Since we have concluded that the work for which the incentive pay was to be awarded in the present case can properly be considered "assigned" work, we must confront head-on the Authority's contention that the management right to assign includes the management right to reward superior performance of what has been assigned. That is assuredly not a self-evident proposition and — even giving the Authority full measure of the deference it is due, see Bureau of Alcohol, Tobacco & Firearms v. FLRA, 464 U.S. 89, 97 (1983) — it seems to us simply wrong. The right to reward for superior performance of assigned work is surely a good deal less implicit in the right to assign work than is the right to sanction for inferior performance. Yet the statute sets forth the latter right explicitly, including, as a separate, nonnegotiable management power, the right to "suspend, remove, reduce in grade or pay, or take other disciplinary action." 5 U.S.C. § 7106(a)(2)(A). This demonstrates, we think, that the terms "assign work" and "direct employees" were not meant to be so expansive as to include whatever is useful for getting the agency's work done in a particular manner of priority, but were rather descriptions of a precise, defined management activity.
The Authority's reasoning — that level of incentive pay "directly relate[s] to the potential success of the incentive in motivating the performance of particular job tasks," and thus "to some extent determine[s] the priorities for accomplishing the agency's work," which is the very objective of the reserved management right to assign work — is an example of a familiar defect of statutory construction that might be called substituting the end for the means. It may well be that the rights to assign work and to reward superior performance of assigned work are both means to the objective of enabling the agency to determine its work priorities, just as the carrot and the stick are both means of getting a donkey to move. But the similarity of purpose does not establish that when Congress says carrot it means stick as well. It is for Congress, and not for the Authority or the courts, to determine what means it is willing to employ to achieve particular ends, and it usurps that prerogative to say that if Congress has rendered work assignment nonbargainable, then also nonbargainable is any activity that has the same effect as work assignment. If the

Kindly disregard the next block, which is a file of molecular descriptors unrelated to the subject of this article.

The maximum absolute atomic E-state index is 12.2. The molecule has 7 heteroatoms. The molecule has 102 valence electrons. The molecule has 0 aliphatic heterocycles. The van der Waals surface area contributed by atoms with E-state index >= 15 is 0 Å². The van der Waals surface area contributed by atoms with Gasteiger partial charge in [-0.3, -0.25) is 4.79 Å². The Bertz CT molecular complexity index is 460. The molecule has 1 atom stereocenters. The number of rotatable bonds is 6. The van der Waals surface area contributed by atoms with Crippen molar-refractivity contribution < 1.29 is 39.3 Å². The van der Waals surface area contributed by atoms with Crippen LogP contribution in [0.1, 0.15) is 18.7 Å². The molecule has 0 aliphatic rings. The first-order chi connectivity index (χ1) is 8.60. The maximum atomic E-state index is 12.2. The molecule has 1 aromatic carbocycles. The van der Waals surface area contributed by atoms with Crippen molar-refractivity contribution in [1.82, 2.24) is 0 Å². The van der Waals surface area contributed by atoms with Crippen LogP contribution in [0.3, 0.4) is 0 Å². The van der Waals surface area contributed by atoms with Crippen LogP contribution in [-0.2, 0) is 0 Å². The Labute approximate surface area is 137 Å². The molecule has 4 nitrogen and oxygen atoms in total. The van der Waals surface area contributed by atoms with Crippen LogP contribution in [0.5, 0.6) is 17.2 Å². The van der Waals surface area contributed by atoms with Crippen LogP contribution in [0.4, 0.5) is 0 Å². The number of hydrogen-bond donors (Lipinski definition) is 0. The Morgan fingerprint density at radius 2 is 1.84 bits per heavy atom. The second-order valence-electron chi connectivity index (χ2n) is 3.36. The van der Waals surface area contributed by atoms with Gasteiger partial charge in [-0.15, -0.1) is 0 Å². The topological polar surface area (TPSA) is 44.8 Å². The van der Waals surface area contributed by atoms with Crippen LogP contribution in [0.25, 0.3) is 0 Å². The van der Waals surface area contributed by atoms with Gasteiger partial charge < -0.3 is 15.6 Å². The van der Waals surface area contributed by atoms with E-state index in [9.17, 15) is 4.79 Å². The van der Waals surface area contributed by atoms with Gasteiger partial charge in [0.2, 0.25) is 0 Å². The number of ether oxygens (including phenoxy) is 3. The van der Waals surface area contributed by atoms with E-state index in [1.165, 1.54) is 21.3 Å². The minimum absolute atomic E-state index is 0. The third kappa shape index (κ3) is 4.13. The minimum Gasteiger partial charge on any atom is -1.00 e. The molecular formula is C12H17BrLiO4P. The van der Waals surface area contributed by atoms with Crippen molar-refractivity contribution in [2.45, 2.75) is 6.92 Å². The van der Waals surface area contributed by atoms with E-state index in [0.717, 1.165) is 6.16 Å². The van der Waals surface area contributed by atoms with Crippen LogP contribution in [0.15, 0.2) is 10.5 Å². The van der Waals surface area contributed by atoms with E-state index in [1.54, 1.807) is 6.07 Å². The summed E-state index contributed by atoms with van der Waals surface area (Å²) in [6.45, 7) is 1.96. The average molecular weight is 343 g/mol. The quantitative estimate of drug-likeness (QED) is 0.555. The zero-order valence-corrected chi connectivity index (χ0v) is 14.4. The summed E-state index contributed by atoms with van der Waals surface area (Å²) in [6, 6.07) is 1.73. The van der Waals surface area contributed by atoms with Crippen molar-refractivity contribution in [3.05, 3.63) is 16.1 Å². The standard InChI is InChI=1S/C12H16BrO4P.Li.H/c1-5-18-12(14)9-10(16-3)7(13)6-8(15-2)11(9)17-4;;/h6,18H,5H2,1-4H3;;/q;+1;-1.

Contrary to Authority counsel's argument, affirmance of the decision in this case is not compelled by our opinions in National Treasury Employees Union v. FLRA, 691 F.2d 553 (D.C.Cir.1982) ("NTEU v. FLRA"), and American Federation of Government Employees v. FLRA, Local 1968, 691 F.2d 565 (D.C.Cir.1982) ("AFGE v. FLRA"), which upheld Authority determinations that performance standards (and certain matters related to performance standards) were nonbargainable because they came within the management rights to assign work and direct employees. The performance standards sought to be negotiated in both of those interrelated cases included standards which established minimum levels of effort to avoid "remedial action." See NTEU v. FLRA, 691 F.2d at 556 (quoting 5 C.F.R. § 430.202(e) (1982)); AFGE v. FLRA, 691 F.2d at 567 n. 10 (same).
NTEU v. FLRA, 691 F.2d at 562 (footnotes omitted). This holding was adopted by reference in the second case, see AFGE v. FLRA, 691 F.2d at 570, 573, where the standards sought to be negotiated included (though they did not consist exclusively of) "minimum level" standards. We view those opinions as establishing that while the assignment of work includes, as we have said earlier, designation of the category of duties an employee is to perform, it also includes (if the agency chooses to be so specific) designation of the precise quantity and quality of those duties — which is unquestionably achieved by performance standards that must be met to avoid disciplinary action.
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We hold that the level of incentive pay awarded for the performance of agency work, even work that has been "assigned" or "directed," does not come within the nonbargainable management rights to assign work and direct employees. The Authority's decision with respect to Proposal